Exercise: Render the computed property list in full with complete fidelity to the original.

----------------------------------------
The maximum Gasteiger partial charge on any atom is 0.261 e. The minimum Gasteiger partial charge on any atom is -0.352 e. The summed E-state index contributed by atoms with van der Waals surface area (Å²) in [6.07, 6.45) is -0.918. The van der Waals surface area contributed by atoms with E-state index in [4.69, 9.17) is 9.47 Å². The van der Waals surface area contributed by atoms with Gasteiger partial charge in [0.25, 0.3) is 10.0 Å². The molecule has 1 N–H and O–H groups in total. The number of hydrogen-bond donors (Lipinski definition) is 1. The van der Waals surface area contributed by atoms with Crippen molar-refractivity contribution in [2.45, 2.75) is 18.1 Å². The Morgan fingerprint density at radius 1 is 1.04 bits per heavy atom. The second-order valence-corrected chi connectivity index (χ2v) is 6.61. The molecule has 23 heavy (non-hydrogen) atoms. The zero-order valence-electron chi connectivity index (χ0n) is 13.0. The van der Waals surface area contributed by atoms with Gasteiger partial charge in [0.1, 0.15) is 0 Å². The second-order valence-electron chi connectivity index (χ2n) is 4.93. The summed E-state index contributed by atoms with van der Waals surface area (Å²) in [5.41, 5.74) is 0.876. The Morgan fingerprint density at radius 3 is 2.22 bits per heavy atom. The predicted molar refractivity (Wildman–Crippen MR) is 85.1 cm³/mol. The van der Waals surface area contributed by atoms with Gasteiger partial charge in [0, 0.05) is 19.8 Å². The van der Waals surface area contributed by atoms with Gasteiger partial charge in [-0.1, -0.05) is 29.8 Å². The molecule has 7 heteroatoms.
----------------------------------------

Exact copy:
The maximum Gasteiger partial charge on any atom is 0.261 e. The minimum Gasteiger partial charge on any atom is -0.352 e. The summed E-state index contributed by atoms with van der Waals surface area (Å²) in [6.07, 6.45) is -0.918. The van der Waals surface area contributed by atoms with E-state index in [4.69, 9.17) is 9.47 Å². The van der Waals surface area contributed by atoms with Gasteiger partial charge in [0.25, 0.3) is 10.0 Å². The molecule has 1 N–H and O–H groups in total. The number of hydrogen-bond donors (Lipinski definition) is 1. The van der Waals surface area contributed by atoms with Crippen molar-refractivity contribution in [2.45, 2.75) is 18.1 Å². The Morgan fingerprint density at radius 1 is 1.04 bits per heavy atom. The second-order valence-corrected chi connectivity index (χ2v) is 6.61. The molecule has 23 heavy (non-hydrogen) atoms. The zero-order valence-electron chi connectivity index (χ0n) is 13.0. The van der Waals surface area contributed by atoms with Gasteiger partial charge in [0.1, 0.15) is 0 Å². The second-order valence-electron chi connectivity index (χ2n) is 4.93. The summed E-state index contributed by atoms with van der Waals surface area (Å²) in [5.41, 5.74) is 0.876. The Morgan fingerprint density at radius 3 is 2.22 bits per heavy atom. The predicted molar refractivity (Wildman–Crippen MR) is 85.1 cm³/mol. The van der Waals surface area contributed by atoms with Gasteiger partial charge in [0, 0.05) is 19.8 Å². The van der Waals surface area contributed by atoms with Gasteiger partial charge in [-0.1, -0.05) is 29.8 Å². The molecule has 7 heteroatoms.